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Olympics, Boat Race Qualifications Highlight Heavyweight Success Overseas
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Courtesy: Princeton Athletic Communications
Release: 04/02/2012

Two former Princeton rowers have recently earned major distinctions overseas, including one who will be returning to the Summer Olympics.

Both Sam Loch '06 and John Lindeman '11 will be competing in two of the most prestigious competitions in rowing this year. Loch is making his return to the Olympics, as he was was just named to the Australian Olympic Team as a member of the men’s 8+. Former Princeton head coach Curtis Jordan has been named as a co-coach of the crew; Jordan coached Loch when Princeton won the 2006 EARC and Henley titles.

Loch was a member of the Australian 8+ during the 2008 Summer Olympics, and he helped Australia to the grand final, where it ultimately finished sixth. Former Tiger teammate Steve Coppola '06 was a part of the U.S. 8+ in that same race, and the Americans earned bronze. The U.S. has not yet named its teams.

You can see the full history of Princeton Rowing at the Olympics here; this is a part of Princeton's new Information Central page.

While Loch will be competing this summer, Lindeman will be competing this weekend. Lindeman was named to the Cambridge boat for this year’s Oxford-Cambridge "Boat Race," a well-known and highly prestigious competition in the United Kingdom.

Lindeman caught up with GoPrincetonTigers.com recently and shared his thoughts on his experiences with Princeton rowing, the current team and his thoughts on being a member of the Cambridge 8+.

1) How did you feel about your senior season at Princeton, and how important was it to get into both the EARC and IRA grand finals?

My senior year at Princeton was wonderful. I was extremely happy with the way the team rose up and met each of the challenges it faced head on. It was a really exciting time to be around the boathouse — the lightweights were so close to another national championship, the women were undefeated, and we had a ton of momentum behind us.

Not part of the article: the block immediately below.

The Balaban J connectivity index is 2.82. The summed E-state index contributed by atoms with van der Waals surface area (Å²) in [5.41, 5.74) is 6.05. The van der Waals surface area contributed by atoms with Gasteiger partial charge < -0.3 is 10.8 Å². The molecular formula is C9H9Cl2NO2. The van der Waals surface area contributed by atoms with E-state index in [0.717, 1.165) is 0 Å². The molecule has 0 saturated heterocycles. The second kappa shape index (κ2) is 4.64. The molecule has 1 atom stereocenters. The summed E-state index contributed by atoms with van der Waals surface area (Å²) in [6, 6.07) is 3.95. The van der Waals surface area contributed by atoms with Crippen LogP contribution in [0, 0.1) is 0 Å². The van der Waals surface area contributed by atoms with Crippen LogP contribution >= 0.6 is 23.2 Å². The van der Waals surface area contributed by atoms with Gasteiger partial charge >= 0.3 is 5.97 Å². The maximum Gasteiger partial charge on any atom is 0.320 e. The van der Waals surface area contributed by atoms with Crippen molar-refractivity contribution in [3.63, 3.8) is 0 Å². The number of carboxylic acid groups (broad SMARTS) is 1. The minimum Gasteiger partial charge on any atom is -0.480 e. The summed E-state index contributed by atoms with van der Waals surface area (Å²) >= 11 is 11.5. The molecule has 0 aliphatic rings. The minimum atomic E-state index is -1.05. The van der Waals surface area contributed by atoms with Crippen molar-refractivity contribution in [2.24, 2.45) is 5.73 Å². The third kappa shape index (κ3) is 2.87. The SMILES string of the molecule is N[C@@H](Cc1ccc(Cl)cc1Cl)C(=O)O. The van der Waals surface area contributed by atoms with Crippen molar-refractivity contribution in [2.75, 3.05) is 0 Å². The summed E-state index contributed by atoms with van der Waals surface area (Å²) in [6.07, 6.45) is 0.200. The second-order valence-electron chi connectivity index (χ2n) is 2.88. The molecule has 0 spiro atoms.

Getting the Varsity into the Eastern Sprints and IRA final was the culmination of four years of hard work with my senior class. We certainly weren’t the strongest team in the league, but we worked really hard, and Greg Hughes developed a Princeton Racing strategy in us- an athletic, as well as intelligent, way to race. Obviously, we were a bit disappointed to not get the win, especially with how close Sprints was. I think that feeling of not finishing the job, of not getting that win, is what is pushing me here with the Cambridge boat.
Coming into my senior season, I wanted to make my legacy as captain spread beyond just the Varsity 8; I wanted to leave the program having established a visible depth within the team’s talent. My goal was to get each of the boats in the program into their “A Final” at Eastern Sprints. To watch the team not only do this, but to also get each of the boats into their Grand Final at the IRA for the first time in fifteen odd years was amazing. I could not have been prouder of the senior class and the leadership they showed to get the team to that point. And I am even more excited for the future of Princeton Crew.

2) When did you find out you were chosen for the Cambridge Boat, and how special was that moment to you?
The last few weeks before selection were really tough for me personally. About five weeks before the boat was announced, I broke my rib, and had to spend the next 3 and half weeks training indoors. I came back into the boat for about a week before I strained my hamstring two days before the crew announcement. During that month, I kept my head down and just did everything I could to get faster, even though I couldn’t row. Our coach decided to keep the boat as it was when I was in it for the announcement though, and sent me down to London despite the fact that I was injured. The President of the team told me that I would be in the boat as soon as I got healthy. To know that he and the coach had enough faith in me to keep me on a sort of injury reserve list instead of moving forward without me was a great feeling. It wasn’t until a week later that I finally got myself back into the boat and felt that I had finally made it. It was extremely exciting to achieve something that I had thought impossible nine years ago, and although I knew there was a lot of work to do and I still had a race to win, I did allow myself a minute to cherish it.

3) Do you think your history of competing against a crew like Harvard will help you when you get into such a big rivalry race?
The Harvard race at Princeton will always be something I remember and I have no doubt that it is helping me in terms of the history and rivalry of this race. Harvard is one of three teams in the country I was never able to beat when I was at Princeton and I certainly carry that with me. I actually catch myself fairly often accidentally calling Oxford, Harvard. Last year’s Harvard race was the closest race I’ve ever been in. It was also one of the most exciting and emotional. Rowing next to a rival, emotions are running high and you are just a little bit more willing to throw yourself into the pain it will take to win. When your only race of the year is against one team like it is here, every stroke you take, every horrible workout you log, you begin to associate with that team. By the time you race Oxford or Harvard, you are so geared up for them because you have committed yourself to their defeat so many times before.